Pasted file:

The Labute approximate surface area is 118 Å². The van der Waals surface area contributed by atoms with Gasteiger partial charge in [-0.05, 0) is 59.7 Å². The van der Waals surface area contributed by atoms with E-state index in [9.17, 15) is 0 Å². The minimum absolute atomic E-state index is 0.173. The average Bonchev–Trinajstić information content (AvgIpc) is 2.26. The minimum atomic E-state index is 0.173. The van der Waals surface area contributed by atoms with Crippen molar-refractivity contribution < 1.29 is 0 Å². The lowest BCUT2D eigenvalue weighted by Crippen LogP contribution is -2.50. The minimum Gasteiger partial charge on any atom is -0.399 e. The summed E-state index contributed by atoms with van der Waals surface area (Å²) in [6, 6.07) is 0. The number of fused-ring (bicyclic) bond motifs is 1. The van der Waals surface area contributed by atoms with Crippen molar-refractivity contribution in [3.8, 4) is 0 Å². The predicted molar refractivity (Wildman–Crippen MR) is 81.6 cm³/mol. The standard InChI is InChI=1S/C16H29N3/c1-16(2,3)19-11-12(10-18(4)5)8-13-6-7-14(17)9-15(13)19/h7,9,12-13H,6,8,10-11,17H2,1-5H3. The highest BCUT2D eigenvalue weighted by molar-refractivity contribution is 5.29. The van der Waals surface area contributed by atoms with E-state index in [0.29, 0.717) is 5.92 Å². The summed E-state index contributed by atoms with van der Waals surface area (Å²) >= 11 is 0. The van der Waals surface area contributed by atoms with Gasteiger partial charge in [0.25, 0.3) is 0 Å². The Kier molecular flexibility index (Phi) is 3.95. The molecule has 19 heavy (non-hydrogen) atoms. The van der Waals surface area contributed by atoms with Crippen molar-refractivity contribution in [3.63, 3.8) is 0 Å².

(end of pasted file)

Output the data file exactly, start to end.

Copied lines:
The Labute approximate surface area is 118 Å². The van der Waals surface area contributed by atoms with Gasteiger partial charge in [-0.05, 0) is 59.7 Å². The van der Waals surface area contributed by atoms with E-state index in [9.17, 15) is 0 Å². The minimum absolute atomic E-state index is 0.173. The average Bonchev–Trinajstić information content (AvgIpc) is 2.26. The minimum atomic E-state index is 0.173. The van der Waals surface area contributed by atoms with Crippen molar-refractivity contribution < 1.29 is 0 Å². The lowest BCUT2D eigenvalue weighted by Crippen LogP contribution is -2.50. The minimum Gasteiger partial charge on any atom is -0.399 e. The summed E-state index contributed by atoms with van der Waals surface area (Å²) in [6, 6.07) is 0. The number of fused-ring (bicyclic) bond motifs is 1. The van der Waals surface area contributed by atoms with Crippen molar-refractivity contribution in [3.8, 4) is 0 Å². The predicted molar refractivity (Wildman–Crippen MR) is 81.6 cm³/mol. The standard InChI is InChI=1S/C16H29N3/c1-16(2,3)19-11-12(10-18(4)5)8-13-6-7-14(17)9-15(13)19/h7,9,12-13H,6,8,10-11,17H2,1-5H3. The highest BCUT2D eigenvalue weighted by molar-refractivity contribution is 5.29. The van der Waals surface area contributed by atoms with E-state index in [0.29, 0.717) is 5.92 Å². The summed E-state index contributed by atoms with van der Waals surface area (Å²) >= 11 is 0. The van der Waals surface area contributed by atoms with Gasteiger partial charge in [0.25, 0.3) is 0 Å². The Kier molecular flexibility index (Phi) is 3.95. The molecule has 19 heavy (non-hydrogen) atoms. The van der Waals surface area contributed by atoms with Crippen molar-refractivity contribution in [3.63, 3.8) is 0 Å².